Q: The picture of a fancy pitcher in our local newspaper reminded me of a fancy pitcher we have. We would like to know as much about it as possible — age, origin, value. The mark on the bottom is unclear.
A: The information about the company that made the piece is wildly contradictory, but thanks to the website of the Cleveland Hungarian Heritage Museum (plus some other sources), we think we have a handle on the subject.
This piece is hazily marked "Fischer J" over the word "Budapest," and that along with the ewer itself — which is a vase-shaped "fancy" pitcher — tells us the story.
Ignac Fischer began his career at his father's pottery in the village of Tata-Tovaros, which is about 43 miles northwest of Budapest, the Hungarian capital. In 1864, Fischer became employed as a decorator at the famous Herend factory in the city of the same name.
Fischer founded his own factory in 1867 in the town of Pest, across the Danube River from Buda — together they form Budapest. Fischer's company made replacements (i.e., copied) dinnerware based on 18th-century Chinese and European designs. Fischer also produced decorative ceramics in the Chinese manner.
But Fischer and his company will probably be remembered most for the wonderful reticulated faience wares such as the one in today's question.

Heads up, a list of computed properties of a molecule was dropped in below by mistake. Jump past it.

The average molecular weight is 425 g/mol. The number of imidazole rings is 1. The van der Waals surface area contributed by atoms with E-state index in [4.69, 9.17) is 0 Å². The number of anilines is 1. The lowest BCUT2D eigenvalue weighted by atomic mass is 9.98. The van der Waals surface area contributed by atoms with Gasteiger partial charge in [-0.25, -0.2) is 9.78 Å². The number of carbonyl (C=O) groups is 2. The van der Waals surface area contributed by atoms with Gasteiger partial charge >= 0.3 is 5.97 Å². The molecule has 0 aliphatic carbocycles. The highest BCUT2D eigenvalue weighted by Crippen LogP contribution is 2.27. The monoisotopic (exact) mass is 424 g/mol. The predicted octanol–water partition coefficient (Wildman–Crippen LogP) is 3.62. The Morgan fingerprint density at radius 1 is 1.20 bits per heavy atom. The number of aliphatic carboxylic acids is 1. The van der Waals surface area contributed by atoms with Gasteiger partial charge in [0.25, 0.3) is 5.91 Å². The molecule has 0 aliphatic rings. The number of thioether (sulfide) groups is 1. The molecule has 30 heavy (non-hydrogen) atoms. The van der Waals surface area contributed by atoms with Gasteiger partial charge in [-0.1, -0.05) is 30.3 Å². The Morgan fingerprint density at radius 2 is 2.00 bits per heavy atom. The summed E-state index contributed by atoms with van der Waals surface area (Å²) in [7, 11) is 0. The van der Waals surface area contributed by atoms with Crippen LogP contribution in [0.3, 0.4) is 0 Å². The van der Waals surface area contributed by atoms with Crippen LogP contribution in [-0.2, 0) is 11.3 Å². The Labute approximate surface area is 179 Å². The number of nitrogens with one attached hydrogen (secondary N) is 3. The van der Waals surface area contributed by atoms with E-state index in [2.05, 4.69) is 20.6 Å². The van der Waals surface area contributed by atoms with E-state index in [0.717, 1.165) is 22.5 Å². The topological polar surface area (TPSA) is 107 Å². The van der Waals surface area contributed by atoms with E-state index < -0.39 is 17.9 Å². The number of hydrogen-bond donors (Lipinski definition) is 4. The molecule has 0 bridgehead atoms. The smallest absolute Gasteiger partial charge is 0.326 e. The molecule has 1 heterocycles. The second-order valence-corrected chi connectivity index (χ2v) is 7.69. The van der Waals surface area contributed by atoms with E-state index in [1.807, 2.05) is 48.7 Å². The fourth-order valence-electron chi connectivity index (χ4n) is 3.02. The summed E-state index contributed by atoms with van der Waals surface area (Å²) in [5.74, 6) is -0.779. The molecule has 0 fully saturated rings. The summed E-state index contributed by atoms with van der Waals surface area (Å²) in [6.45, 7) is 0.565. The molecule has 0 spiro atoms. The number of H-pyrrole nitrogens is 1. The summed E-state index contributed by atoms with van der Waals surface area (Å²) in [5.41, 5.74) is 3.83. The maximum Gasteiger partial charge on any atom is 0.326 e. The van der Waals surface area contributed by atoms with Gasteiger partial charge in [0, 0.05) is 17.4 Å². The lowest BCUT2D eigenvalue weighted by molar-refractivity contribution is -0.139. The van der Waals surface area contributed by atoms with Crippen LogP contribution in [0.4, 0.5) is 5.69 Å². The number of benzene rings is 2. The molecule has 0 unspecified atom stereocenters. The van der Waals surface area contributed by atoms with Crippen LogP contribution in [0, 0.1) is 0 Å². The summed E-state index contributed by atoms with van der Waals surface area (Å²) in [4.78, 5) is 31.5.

First, let us explain "reticulated," which in pottery and porcelain terms generally refers to pierced work resulting in patterns — in this case a floral design.
The ewer is a double walled vessel, and an artist cut through the outer wall to form an intricate interlacing pattern of flowers and arabesques and created areas for cartouches or blank areas surrounded by an ornamental frame. Inside the frame, artists in this case painted scenes of butterflies among flowers and herons wading in a wetland.
In addition, this piece is a type of pottery called "faience," which is typically an earthenware glazed with a formula containing tin oxide to make it white. But it also occurred with colorful glazes that contained lead.
The mark found on your ewer was reportedly in use from 1867 to 1895.
The ewer is artistically attractive, but this kind of ceramic is a tad out of fashion at the moment. If this piece is 12 to 14 inches tall, it should be valued in the $750 to $1,000 range.
Helaine Fendelman and Joe Rosson have written a number of books on antiques.